“It depends on the context.”
How often have you heard a coaching client use this phrase? In the standard definition, context is “the situation within which something exists or happens.” It’s the setting or environment that surrounds an event and provides the framework within which the event can be understood.
All of us make decisions based on our broader understanding of a situation. We bring together experiences, skills and knowledge to provide a viewpoint or perspective that is uniquely ours; we rely on this to make sense of the world around us. This is how we usually think about context.
In the modern workplace, we need a new and expansive definition of this term. I use the expression “context leader” to describe those leaders who can scan their environments and successfully form new insights, bringing together past experiences and new input. Context leaders synthesize data and create new connections, using their consolidated perspective to make better, more informed and more inclusive decisions. And, they share this context openly to scale their leadership across the breadth and depth of their organization.
Because of the speed at which we need to make decisions, context leadership is becoming increasingly important. The amount of data in existence is rapidly increasing—a recent IBM study indicates that 90 percent of the world’s data has been created in the past two years. Additionally, researchers predict that 65 percent of today’s primary school students will hold jobs when they graduate that don’t yet exist. Many people use the term VUCA to describe this rapidly moving world: Coined by the U.S. military, VUCA stands for Volatile, Uncertain, Complex and Ambiguous.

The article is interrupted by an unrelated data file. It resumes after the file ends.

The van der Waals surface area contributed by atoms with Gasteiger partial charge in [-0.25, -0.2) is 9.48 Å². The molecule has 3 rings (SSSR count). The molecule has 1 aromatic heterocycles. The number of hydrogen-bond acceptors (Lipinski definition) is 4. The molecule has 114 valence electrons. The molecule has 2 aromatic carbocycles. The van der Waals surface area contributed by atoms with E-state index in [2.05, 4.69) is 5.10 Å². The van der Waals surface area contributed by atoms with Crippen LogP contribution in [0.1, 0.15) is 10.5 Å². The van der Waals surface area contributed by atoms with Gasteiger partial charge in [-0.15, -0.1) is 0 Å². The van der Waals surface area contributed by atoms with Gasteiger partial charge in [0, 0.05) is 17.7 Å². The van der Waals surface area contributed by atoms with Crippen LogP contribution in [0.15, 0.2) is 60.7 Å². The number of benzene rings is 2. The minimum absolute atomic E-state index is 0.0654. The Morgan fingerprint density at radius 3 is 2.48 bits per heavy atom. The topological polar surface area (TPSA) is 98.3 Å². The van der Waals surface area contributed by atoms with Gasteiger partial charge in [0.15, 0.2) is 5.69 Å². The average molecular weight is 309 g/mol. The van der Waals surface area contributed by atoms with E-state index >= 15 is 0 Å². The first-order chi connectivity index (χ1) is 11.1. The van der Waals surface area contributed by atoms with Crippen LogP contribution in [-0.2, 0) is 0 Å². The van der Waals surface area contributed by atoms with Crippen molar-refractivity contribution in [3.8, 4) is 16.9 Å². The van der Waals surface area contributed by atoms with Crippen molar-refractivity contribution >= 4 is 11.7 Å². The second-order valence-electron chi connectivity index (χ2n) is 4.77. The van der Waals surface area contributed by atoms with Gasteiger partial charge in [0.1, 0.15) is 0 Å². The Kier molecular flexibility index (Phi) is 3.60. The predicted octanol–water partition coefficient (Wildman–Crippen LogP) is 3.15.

In a VUCA world, our coaching clients can no longer rely solely on subject matter expertise. The knowledge we have has a shorter lifespan than in the past, and there is far too much of it to not be highly adaptive. So, even those leaders who are specialists need to play another, equally essential role of consolidation, filtering and synthesis. This is where new leadership behaviors come into play: Context leaders need new skills that help them manage incredibly complex organizations that are operating in a volatile, uncertain climate—but in a lean and agile way. Here are five key social leadership skills that are required of a modern context leader:
Transparency: Context leaders must create clarity around mission and vision that the organization can align around and must share this openly with the broad organization. This shared perspective can help them scale to ensure a broader set of people, including those outside their direct organization, are working toward a shared and common purpose.